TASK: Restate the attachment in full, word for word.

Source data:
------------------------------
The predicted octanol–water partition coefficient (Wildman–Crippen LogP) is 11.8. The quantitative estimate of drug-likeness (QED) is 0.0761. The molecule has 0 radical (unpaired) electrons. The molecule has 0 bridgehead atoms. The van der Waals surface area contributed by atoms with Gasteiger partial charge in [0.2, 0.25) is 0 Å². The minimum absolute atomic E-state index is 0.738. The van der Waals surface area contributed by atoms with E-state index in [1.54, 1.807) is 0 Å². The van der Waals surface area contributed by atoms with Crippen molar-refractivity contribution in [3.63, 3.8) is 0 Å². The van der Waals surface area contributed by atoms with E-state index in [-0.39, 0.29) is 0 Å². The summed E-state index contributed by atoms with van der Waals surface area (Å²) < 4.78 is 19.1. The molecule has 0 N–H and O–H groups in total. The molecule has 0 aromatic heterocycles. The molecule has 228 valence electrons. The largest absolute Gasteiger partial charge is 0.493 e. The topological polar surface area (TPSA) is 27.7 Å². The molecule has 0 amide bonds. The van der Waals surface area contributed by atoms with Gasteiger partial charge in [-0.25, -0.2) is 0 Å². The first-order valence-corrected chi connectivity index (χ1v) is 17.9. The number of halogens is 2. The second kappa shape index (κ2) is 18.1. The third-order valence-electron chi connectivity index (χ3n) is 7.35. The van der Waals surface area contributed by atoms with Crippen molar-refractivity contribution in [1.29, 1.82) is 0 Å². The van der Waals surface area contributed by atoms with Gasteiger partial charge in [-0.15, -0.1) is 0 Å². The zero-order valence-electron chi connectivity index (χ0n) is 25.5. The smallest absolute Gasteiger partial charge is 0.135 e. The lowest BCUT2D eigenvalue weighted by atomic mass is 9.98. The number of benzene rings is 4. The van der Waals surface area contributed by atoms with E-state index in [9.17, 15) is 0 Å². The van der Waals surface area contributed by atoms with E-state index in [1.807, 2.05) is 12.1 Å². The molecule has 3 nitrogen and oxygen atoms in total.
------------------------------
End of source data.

The predicted octanol–water partition coefficient (Wildman–Crippen LogP) is 11.8. The quantitative estimate of drug-likeness (QED) is 0.0761. The molecule has 0 radical (unpaired) electrons. The molecule has 0 bridgehead atoms. The van der Waals surface area contributed by atoms with Gasteiger partial charge in [0.2, 0.25) is 0 Å². The minimum absolute atomic E-state index is 0.738. The van der Waals surface area contributed by atoms with E-state index in [1.54, 1.807) is 0 Å². The van der Waals surface area contributed by atoms with Crippen molar-refractivity contribution in [3.63, 3.8) is 0 Å². The van der Waals surface area contributed by atoms with E-state index in [-0.39, 0.29) is 0 Å². The summed E-state index contributed by atoms with van der Waals surface area (Å²) < 4.78 is 19.1. The molecule has 0 N–H and O–H groups in total. The molecule has 0 aromatic heterocycles. The molecule has 228 valence electrons. The largest absolute Gasteiger partial charge is 0.493 e. The topological polar surface area (TPSA) is 27.7 Å². The molecule has 0 amide bonds. The van der Waals surface area contributed by atoms with Gasteiger partial charge in [-0.25, -0.2) is 0 Å². The first-order valence-corrected chi connectivity index (χ1v) is 17.9. The number of halogens is 2. The second kappa shape index (κ2) is 18.1. The third-order valence-electron chi connectivity index (χ3n) is 7.35. The van der Waals surface area contributed by atoms with Crippen molar-refractivity contribution in [1.29, 1.82) is 0 Å². The van der Waals surface area contributed by atoms with Gasteiger partial charge in [-0.15, -0.1) is 0 Å². The zero-order valence-electron chi connectivity index (χ0n) is 25.5. The smallest absolute Gasteiger partial charge is 0.135 e. The lowest BCUT2D eigenvalue weighted by atomic mass is 9.98. The number of benzene rings is 4. The van der Waals surface area contributed by atoms with E-state index in [9.17, 15) is 0 Å². The van der Waals surface area contributed by atoms with E-state index in [1.807, 2.05) is 12.1 Å². The molecule has 3 nitrogen and oxygen atoms in total.